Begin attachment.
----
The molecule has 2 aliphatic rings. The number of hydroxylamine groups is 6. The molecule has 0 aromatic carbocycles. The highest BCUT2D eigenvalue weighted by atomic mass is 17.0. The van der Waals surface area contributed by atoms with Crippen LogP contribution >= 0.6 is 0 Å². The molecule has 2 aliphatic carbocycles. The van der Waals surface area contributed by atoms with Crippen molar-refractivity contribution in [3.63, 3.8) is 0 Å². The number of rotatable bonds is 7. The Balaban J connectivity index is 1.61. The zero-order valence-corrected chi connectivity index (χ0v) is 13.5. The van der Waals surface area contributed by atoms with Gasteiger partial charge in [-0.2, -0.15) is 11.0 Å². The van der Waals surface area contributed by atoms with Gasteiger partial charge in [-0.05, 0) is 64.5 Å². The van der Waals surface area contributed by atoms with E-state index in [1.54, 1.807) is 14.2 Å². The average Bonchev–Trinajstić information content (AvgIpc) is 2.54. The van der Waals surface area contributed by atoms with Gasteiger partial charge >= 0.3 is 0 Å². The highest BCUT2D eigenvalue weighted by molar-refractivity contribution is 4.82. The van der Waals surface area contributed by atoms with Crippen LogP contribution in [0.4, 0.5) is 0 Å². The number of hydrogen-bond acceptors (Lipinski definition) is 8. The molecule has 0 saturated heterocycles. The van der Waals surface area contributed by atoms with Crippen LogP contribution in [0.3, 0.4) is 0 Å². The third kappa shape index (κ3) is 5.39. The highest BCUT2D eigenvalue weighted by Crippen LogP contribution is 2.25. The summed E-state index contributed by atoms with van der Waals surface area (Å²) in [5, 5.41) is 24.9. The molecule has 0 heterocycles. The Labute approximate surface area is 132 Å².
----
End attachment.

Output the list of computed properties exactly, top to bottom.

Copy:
The molecule has 2 aliphatic rings. The number of hydroxylamine groups is 6. The molecule has 0 aromatic carbocycles. The highest BCUT2D eigenvalue weighted by atomic mass is 17.0. The van der Waals surface area contributed by atoms with Crippen LogP contribution >= 0.6 is 0 Å². The molecule has 2 aliphatic carbocycles. The van der Waals surface area contributed by atoms with Crippen molar-refractivity contribution in [3.63, 3.8) is 0 Å². The number of rotatable bonds is 7. The Balaban J connectivity index is 1.61. The zero-order valence-corrected chi connectivity index (χ0v) is 13.5. The van der Waals surface area contributed by atoms with Gasteiger partial charge in [-0.2, -0.15) is 11.0 Å². The van der Waals surface area contributed by atoms with Gasteiger partial charge in [-0.05, 0) is 64.5 Å². The van der Waals surface area contributed by atoms with E-state index in [1.54, 1.807) is 14.2 Å². The average Bonchev–Trinajstić information content (AvgIpc) is 2.54. The van der Waals surface area contributed by atoms with Gasteiger partial charge >= 0.3 is 0 Å². The highest BCUT2D eigenvalue weighted by molar-refractivity contribution is 4.82. The van der Waals surface area contributed by atoms with Crippen LogP contribution in [0.4, 0.5) is 0 Å². The number of hydrogen-bond acceptors (Lipinski definition) is 8. The molecule has 0 saturated heterocycles. The van der Waals surface area contributed by atoms with Crippen LogP contribution in [0.3, 0.4) is 0 Å². The third kappa shape index (κ3) is 5.39. The highest BCUT2D eigenvalue weighted by Crippen LogP contribution is 2.25. The summed E-state index contributed by atoms with van der Waals surface area (Å²) in [5, 5.41) is 24.9. The molecule has 0 heterocycles. The Labute approximate surface area is 132 Å².